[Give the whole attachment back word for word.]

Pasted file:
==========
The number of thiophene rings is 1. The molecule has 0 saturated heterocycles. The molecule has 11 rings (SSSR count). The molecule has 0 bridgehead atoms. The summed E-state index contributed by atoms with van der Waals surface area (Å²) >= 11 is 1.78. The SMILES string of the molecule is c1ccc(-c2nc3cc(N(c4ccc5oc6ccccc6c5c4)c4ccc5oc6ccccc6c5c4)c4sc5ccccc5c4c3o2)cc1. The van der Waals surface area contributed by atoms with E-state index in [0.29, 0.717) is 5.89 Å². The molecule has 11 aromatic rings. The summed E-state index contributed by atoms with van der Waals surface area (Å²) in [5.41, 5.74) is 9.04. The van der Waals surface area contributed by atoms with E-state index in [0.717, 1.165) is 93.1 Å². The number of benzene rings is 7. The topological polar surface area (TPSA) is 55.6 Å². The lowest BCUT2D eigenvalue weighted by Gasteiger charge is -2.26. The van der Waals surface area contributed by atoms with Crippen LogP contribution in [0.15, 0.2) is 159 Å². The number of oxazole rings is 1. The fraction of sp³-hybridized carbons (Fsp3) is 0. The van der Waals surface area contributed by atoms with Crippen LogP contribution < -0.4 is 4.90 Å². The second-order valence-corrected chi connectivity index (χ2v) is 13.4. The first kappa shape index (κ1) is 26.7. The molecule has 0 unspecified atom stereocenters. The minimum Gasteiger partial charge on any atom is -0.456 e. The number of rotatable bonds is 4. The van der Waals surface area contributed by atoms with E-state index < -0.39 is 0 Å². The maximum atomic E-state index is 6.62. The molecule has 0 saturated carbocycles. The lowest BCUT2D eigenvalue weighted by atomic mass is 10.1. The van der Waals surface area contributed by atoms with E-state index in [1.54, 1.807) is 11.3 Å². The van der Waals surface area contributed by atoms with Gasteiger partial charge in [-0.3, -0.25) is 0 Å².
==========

The number of thiophene rings is 1. The molecule has 0 saturated heterocycles. The molecule has 11 rings (SSSR count). The molecule has 0 bridgehead atoms. The summed E-state index contributed by atoms with van der Waals surface area (Å²) >= 11 is 1.78. The SMILES string of the molecule is c1ccc(-c2nc3cc(N(c4ccc5oc6ccccc6c5c4)c4ccc5oc6ccccc6c5c4)c4sc5ccccc5c4c3o2)cc1. The van der Waals surface area contributed by atoms with E-state index in [0.29, 0.717) is 5.89 Å². The molecule has 11 aromatic rings. The summed E-state index contributed by atoms with van der Waals surface area (Å²) in [5.41, 5.74) is 9.04. The van der Waals surface area contributed by atoms with E-state index in [0.717, 1.165) is 93.1 Å². The number of benzene rings is 7. The topological polar surface area (TPSA) is 55.6 Å². The lowest BCUT2D eigenvalue weighted by Gasteiger charge is -2.26. The van der Waals surface area contributed by atoms with Crippen LogP contribution in [0.15, 0.2) is 159 Å². The number of oxazole rings is 1. The fraction of sp³-hybridized carbons (Fsp3) is 0. The van der Waals surface area contributed by atoms with Crippen LogP contribution < -0.4 is 4.90 Å². The second-order valence-corrected chi connectivity index (χ2v) is 13.4. The first kappa shape index (κ1) is 26.7. The molecule has 0 unspecified atom stereocenters. The minimum Gasteiger partial charge on any atom is -0.456 e. The number of rotatable bonds is 4. The van der Waals surface area contributed by atoms with E-state index < -0.39 is 0 Å². The maximum atomic E-state index is 6.62. The molecule has 0 saturated carbocycles. The lowest BCUT2D eigenvalue weighted by atomic mass is 10.1. The van der Waals surface area contributed by atoms with E-state index in [1.54, 1.807) is 11.3 Å². The van der Waals surface area contributed by atoms with Gasteiger partial charge in [-0.3, -0.25) is 0 Å².